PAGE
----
2.Are the right skills in place
Does the employee have the skills, experience and resourcefulness to get to the next level and/or take the organization to new heights?
Employees might have the passion and skills, but do they have enough experience to effectively go in a new direction?
Again, if not, it doesn’t mean termination. You may want to pair the employee with a coach or mentor who has that experience.
3.How strong could a team be?
What if I had a team of this one employee? How strong would it be?
It’s a crazy thought, but it's a good gut-check. Essentially, the hypothetical exercise should evoke an emotional reaction — and a strong one either way will help you see if someone is in the right place or not.
For instance, if you immediately get a sinking feeling thinking about that pretend team, you likely don’t have someone in a good place.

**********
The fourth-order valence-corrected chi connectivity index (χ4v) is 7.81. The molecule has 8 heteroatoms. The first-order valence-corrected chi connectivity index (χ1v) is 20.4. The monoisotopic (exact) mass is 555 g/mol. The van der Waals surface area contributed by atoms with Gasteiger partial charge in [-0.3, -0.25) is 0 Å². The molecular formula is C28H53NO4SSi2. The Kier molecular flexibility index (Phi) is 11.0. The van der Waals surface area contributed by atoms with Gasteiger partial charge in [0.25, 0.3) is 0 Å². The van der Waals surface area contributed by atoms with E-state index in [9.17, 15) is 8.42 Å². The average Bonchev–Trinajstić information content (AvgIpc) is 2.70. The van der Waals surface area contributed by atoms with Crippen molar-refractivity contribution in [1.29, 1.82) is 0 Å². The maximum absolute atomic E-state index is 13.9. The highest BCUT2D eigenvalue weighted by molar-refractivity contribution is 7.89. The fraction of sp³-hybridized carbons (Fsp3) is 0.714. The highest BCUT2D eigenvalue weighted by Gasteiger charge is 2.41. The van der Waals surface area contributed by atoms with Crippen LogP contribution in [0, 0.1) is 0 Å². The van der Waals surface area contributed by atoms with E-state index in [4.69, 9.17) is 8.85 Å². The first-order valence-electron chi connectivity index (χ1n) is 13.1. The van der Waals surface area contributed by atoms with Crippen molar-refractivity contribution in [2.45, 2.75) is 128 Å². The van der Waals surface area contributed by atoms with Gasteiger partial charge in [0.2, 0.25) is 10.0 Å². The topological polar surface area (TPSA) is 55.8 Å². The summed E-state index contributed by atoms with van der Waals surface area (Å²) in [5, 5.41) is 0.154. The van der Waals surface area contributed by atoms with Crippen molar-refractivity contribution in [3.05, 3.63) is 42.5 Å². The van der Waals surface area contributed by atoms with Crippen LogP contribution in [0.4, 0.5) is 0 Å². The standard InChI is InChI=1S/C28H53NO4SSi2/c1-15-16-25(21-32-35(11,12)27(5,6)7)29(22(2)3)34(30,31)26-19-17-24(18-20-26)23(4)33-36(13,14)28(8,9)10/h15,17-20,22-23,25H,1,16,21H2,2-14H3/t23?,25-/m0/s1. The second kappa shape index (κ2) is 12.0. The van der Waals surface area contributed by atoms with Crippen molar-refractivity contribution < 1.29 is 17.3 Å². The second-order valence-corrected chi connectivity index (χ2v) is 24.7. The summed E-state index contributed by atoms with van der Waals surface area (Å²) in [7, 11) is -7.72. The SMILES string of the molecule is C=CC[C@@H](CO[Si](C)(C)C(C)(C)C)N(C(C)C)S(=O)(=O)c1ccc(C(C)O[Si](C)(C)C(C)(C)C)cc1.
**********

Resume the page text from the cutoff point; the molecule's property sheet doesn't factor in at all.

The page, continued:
4.What if the employee quits?
What if the employee quits tomorrow morning — how would I feel?
This is another hypothetical to put things into perspective.
For instance, if that question caused a little panic — and you’re thinking how to stop the employee from quitting — you likely have the right person in the right place.
5.How bad is it?
Is this annoying or toxic?
Anytime you evaluate fit, you’ll come up with some things that aren’t ideal. It’s a natural outcome. So take the extra step to gauge the level of potential issues.
For instance, are there behaviors or practices that are simply annoying? Or are there behaviors that question ethics or legalities? Occasional issues are not indicative of future fit. Recurring issues are.
Information provided by: HR Morning